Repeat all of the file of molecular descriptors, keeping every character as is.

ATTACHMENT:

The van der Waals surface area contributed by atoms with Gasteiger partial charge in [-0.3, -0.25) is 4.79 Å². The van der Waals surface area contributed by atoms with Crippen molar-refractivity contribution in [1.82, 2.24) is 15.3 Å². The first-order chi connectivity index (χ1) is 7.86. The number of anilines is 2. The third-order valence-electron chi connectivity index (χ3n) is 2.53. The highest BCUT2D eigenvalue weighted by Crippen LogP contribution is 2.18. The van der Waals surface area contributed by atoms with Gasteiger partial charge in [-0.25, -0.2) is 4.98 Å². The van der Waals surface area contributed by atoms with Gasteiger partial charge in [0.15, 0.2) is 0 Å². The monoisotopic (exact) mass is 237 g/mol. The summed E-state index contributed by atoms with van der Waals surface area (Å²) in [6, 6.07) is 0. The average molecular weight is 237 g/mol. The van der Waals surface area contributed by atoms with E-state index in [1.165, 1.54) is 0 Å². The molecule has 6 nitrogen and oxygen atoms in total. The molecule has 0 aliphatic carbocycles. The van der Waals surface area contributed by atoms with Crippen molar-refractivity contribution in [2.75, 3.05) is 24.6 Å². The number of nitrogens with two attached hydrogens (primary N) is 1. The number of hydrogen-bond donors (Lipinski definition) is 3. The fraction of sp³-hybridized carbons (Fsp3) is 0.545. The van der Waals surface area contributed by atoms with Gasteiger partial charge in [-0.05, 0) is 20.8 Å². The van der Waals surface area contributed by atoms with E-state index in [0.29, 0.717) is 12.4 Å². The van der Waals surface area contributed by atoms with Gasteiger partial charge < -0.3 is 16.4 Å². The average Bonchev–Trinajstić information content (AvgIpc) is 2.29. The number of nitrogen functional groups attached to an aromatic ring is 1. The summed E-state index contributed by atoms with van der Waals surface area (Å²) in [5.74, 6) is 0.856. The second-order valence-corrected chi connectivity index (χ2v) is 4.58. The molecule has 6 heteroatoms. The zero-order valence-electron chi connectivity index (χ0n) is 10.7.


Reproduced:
The van der Waals surface area contributed by atoms with Gasteiger partial charge in [-0.3, -0.25) is 4.79 Å². The van der Waals surface area contributed by atoms with Crippen molar-refractivity contribution in [1.82, 2.24) is 15.3 Å². The first-order chi connectivity index (χ1) is 7.86. The number of anilines is 2. The third-order valence-electron chi connectivity index (χ3n) is 2.53. The highest BCUT2D eigenvalue weighted by Crippen LogP contribution is 2.18. The van der Waals surface area contributed by atoms with Gasteiger partial charge in [-0.25, -0.2) is 4.98 Å². The van der Waals surface area contributed by atoms with Gasteiger partial charge in [0.15, 0.2) is 0 Å². The monoisotopic (exact) mass is 237 g/mol. The summed E-state index contributed by atoms with van der Waals surface area (Å²) in [6, 6.07) is 0. The average molecular weight is 237 g/mol. The van der Waals surface area contributed by atoms with E-state index in [1.165, 1.54) is 0 Å². The molecule has 6 nitrogen and oxygen atoms in total. The molecule has 0 aliphatic carbocycles. The van der Waals surface area contributed by atoms with Crippen molar-refractivity contribution in [2.75, 3.05) is 24.6 Å². The number of nitrogens with two attached hydrogens (primary N) is 1. The number of hydrogen-bond donors (Lipinski definition) is 3. The fraction of sp³-hybridized carbons (Fsp3) is 0.545. The van der Waals surface area contributed by atoms with Gasteiger partial charge in [-0.05, 0) is 20.8 Å². The van der Waals surface area contributed by atoms with E-state index in [0.29, 0.717) is 12.4 Å². The van der Waals surface area contributed by atoms with Gasteiger partial charge < -0.3 is 16.4 Å². The average Bonchev–Trinajstić information content (AvgIpc) is 2.29. The number of nitrogen functional groups attached to an aromatic ring is 1. The summed E-state index contributed by atoms with van der Waals surface area (Å²) in [5.74, 6) is 0.856. The second-order valence-corrected chi connectivity index (χ2v) is 4.58. The molecule has 6 heteroatoms. The zero-order valence-electron chi connectivity index (χ0n) is 10.7.